IdentifyProvide an answer from a number of possibilities. Recognize and state briefly a distinguishing fact or feature. exceptionsanomalous or exceptional conditions requiring special processing – often changing the normal flow of program execution that need to be considered in a specified problem solution. | Computational Thinking |

IdentifyProvide an answer from a number of possibilities. Recognize and state briefly a distinguishing fact or feature. the parts of a solution that could be implemented concurrently. | Computational Thinking |

DescribeGive a detailed account or picture of a situation, event, pattern or process. how concurrent processing can be used to solve a problem. | Computational Thinking |

EvaluateAssess the implications and limitations; make judgments about the ideas, works, solutions or methods in relation to selected criteria. the decision to use concurrent processing in solving a problem. | Computational Thinking |

IdentifyProvide an answer from a number of possibilities. Recognize and state briefly a distinguishing fact or feature. examples of abstraction. | Computational Thinking |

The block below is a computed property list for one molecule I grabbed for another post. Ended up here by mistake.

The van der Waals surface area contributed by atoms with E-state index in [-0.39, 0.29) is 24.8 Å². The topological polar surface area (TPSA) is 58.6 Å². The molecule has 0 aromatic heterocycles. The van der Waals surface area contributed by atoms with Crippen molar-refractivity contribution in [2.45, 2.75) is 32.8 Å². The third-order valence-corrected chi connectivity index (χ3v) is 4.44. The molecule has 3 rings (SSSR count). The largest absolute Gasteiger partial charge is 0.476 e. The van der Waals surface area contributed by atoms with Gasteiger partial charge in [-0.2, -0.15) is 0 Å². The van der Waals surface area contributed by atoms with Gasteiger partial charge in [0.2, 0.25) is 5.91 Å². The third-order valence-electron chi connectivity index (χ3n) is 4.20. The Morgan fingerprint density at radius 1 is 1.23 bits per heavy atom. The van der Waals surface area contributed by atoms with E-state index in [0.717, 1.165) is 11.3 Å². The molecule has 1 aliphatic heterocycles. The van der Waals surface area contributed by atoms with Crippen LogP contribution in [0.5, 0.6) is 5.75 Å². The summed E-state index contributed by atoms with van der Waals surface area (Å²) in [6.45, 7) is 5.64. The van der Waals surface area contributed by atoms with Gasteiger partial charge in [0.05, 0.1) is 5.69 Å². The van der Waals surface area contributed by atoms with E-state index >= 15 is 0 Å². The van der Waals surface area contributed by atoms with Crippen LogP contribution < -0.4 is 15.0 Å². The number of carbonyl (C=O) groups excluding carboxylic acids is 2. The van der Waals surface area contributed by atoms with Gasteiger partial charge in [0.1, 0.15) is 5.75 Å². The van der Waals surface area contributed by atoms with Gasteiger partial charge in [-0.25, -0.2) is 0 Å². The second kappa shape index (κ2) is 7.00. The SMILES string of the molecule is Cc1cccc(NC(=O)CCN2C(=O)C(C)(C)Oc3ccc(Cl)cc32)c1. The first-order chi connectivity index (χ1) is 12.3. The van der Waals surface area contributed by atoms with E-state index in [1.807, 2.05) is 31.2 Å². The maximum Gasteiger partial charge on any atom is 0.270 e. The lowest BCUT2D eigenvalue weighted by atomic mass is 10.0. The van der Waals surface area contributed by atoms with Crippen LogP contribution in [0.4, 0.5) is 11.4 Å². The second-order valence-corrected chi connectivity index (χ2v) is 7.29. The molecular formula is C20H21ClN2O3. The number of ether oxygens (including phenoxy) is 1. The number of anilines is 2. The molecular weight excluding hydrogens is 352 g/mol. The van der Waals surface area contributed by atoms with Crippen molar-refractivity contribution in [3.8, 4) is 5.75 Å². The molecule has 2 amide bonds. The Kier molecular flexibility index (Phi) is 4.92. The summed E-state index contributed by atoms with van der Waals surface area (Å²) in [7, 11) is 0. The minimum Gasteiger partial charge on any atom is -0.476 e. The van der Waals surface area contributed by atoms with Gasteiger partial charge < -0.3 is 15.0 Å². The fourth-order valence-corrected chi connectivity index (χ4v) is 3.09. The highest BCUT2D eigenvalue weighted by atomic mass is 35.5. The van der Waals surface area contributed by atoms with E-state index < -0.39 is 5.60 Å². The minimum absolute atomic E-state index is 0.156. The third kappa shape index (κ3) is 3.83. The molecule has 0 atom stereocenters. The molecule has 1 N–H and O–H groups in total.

ExplainGive a detailed account including reasons or causes. why abstraction is required in the derivation of computational solutions for a specified situation. | Computational Thinking |

ConstructDevelop information in a diagrammatic or logical form. an abstraction from a specified situation. | Computational Thinking |

DistinguishMake clear the differences between two or more concepts or items. between a real-world entity and its abstraction. | Computational Thinking |

DescribeGive a detailed account or picture of a situation, event, pattern or process. the characteristics of standard algorithms on linear arrays. | Computational Thinking |

OutlineGive a brief account. the standard operations of collections. | Computational Thinking |

DiscussOffer a considered and balanced review that includes a range of arguments, factors or hypotheses. Opinions or conclusions should be presented clearly and supported by appropriate evidence. an algorithm to solve a specific problem. | Computational Thinking |